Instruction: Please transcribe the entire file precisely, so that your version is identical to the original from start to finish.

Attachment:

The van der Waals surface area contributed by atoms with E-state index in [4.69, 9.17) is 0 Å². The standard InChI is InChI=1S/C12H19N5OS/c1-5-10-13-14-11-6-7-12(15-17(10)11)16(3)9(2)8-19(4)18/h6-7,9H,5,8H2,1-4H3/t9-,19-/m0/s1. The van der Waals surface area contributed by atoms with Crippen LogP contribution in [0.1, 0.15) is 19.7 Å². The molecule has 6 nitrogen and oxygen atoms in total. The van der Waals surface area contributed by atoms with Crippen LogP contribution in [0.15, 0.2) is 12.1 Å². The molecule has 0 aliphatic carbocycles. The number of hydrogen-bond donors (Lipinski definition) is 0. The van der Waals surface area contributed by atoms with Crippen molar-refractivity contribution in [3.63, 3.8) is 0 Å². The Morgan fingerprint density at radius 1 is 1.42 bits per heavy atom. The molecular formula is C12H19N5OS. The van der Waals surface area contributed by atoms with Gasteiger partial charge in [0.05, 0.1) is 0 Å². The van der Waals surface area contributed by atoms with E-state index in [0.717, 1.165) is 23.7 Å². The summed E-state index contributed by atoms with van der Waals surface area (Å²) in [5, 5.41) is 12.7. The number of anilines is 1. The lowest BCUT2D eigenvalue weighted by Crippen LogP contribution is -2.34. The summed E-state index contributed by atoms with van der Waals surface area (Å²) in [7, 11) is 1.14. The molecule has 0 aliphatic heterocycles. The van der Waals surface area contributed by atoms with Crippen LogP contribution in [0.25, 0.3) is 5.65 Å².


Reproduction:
The van der Waals surface area contributed by atoms with E-state index in [4.69, 9.17) is 0 Å². The standard InChI is InChI=1S/C12H19N5OS/c1-5-10-13-14-11-6-7-12(15-17(10)11)16(3)9(2)8-19(4)18/h6-7,9H,5,8H2,1-4H3/t9-,19-/m0/s1. The van der Waals surface area contributed by atoms with Crippen LogP contribution in [0.1, 0.15) is 19.7 Å². The molecule has 6 nitrogen and oxygen atoms in total. The van der Waals surface area contributed by atoms with Crippen LogP contribution in [0.15, 0.2) is 12.1 Å². The molecule has 0 aliphatic carbocycles. The number of hydrogen-bond donors (Lipinski definition) is 0. The van der Waals surface area contributed by atoms with Crippen molar-refractivity contribution in [3.63, 3.8) is 0 Å². The Morgan fingerprint density at radius 1 is 1.42 bits per heavy atom. The molecular formula is C12H19N5OS. The van der Waals surface area contributed by atoms with Gasteiger partial charge in [0.05, 0.1) is 0 Å². The van der Waals surface area contributed by atoms with E-state index in [0.717, 1.165) is 23.7 Å². The summed E-state index contributed by atoms with van der Waals surface area (Å²) in [5, 5.41) is 12.7. The number of anilines is 1. The lowest BCUT2D eigenvalue weighted by Crippen LogP contribution is -2.34. The summed E-state index contributed by atoms with van der Waals surface area (Å²) in [7, 11) is 1.14. The molecule has 0 aliphatic heterocycles. The van der Waals surface area contributed by atoms with Crippen LogP contribution in [0.25, 0.3) is 5.65 Å².